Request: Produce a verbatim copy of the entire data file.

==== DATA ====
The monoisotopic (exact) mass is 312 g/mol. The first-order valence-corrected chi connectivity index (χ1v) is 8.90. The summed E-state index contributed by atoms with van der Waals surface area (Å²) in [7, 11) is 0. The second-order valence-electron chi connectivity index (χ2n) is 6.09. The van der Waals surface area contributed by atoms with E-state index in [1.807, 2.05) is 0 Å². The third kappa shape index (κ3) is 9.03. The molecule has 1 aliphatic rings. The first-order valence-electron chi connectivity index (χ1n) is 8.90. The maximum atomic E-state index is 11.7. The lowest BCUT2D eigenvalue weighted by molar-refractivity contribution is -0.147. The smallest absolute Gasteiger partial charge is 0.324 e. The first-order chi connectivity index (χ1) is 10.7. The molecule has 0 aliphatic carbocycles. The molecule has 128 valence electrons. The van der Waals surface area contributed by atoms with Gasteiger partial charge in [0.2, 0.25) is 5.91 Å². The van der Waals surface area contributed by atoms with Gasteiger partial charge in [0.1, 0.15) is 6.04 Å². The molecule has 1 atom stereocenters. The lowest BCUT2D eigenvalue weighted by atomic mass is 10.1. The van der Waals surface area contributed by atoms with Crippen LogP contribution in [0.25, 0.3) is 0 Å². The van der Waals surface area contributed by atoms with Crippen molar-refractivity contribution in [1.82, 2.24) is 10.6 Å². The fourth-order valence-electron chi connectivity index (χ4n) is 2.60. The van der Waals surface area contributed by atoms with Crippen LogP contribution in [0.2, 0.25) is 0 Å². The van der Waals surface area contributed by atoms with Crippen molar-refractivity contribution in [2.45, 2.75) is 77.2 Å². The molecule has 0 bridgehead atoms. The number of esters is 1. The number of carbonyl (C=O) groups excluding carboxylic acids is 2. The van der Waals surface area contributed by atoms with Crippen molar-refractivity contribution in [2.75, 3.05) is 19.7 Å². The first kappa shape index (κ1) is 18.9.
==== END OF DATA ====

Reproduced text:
The monoisotopic (exact) mass is 312 g/mol. The first-order valence-corrected chi connectivity index (χ1v) is 8.90. The summed E-state index contributed by atoms with van der Waals surface area (Å²) in [7, 11) is 0. The second-order valence-electron chi connectivity index (χ2n) is 6.09. The van der Waals surface area contributed by atoms with E-state index in [1.807, 2.05) is 0 Å². The third kappa shape index (κ3) is 9.03. The molecule has 1 aliphatic rings. The first-order valence-electron chi connectivity index (χ1n) is 8.90. The maximum atomic E-state index is 11.7. The lowest BCUT2D eigenvalue weighted by molar-refractivity contribution is -0.147. The smallest absolute Gasteiger partial charge is 0.324 e. The first-order chi connectivity index (χ1) is 10.7. The molecule has 0 aliphatic carbocycles. The molecule has 128 valence electrons. The van der Waals surface area contributed by atoms with Gasteiger partial charge in [0.2, 0.25) is 5.91 Å². The van der Waals surface area contributed by atoms with Gasteiger partial charge in [0.1, 0.15) is 6.04 Å². The molecule has 1 atom stereocenters. The lowest BCUT2D eigenvalue weighted by atomic mass is 10.1. The van der Waals surface area contributed by atoms with Crippen LogP contribution in [0.25, 0.3) is 0 Å². The van der Waals surface area contributed by atoms with Crippen molar-refractivity contribution in [1.82, 2.24) is 10.6 Å². The fourth-order valence-electron chi connectivity index (χ4n) is 2.60. The van der Waals surface area contributed by atoms with Crippen LogP contribution in [0.2, 0.25) is 0 Å². The van der Waals surface area contributed by atoms with Crippen molar-refractivity contribution in [2.45, 2.75) is 77.2 Å². The molecule has 0 bridgehead atoms. The number of esters is 1. The number of carbonyl (C=O) groups excluding carboxylic acids is 2. The van der Waals surface area contributed by atoms with Crippen molar-refractivity contribution in [2.75, 3.05) is 19.7 Å². The first kappa shape index (κ1) is 18.9.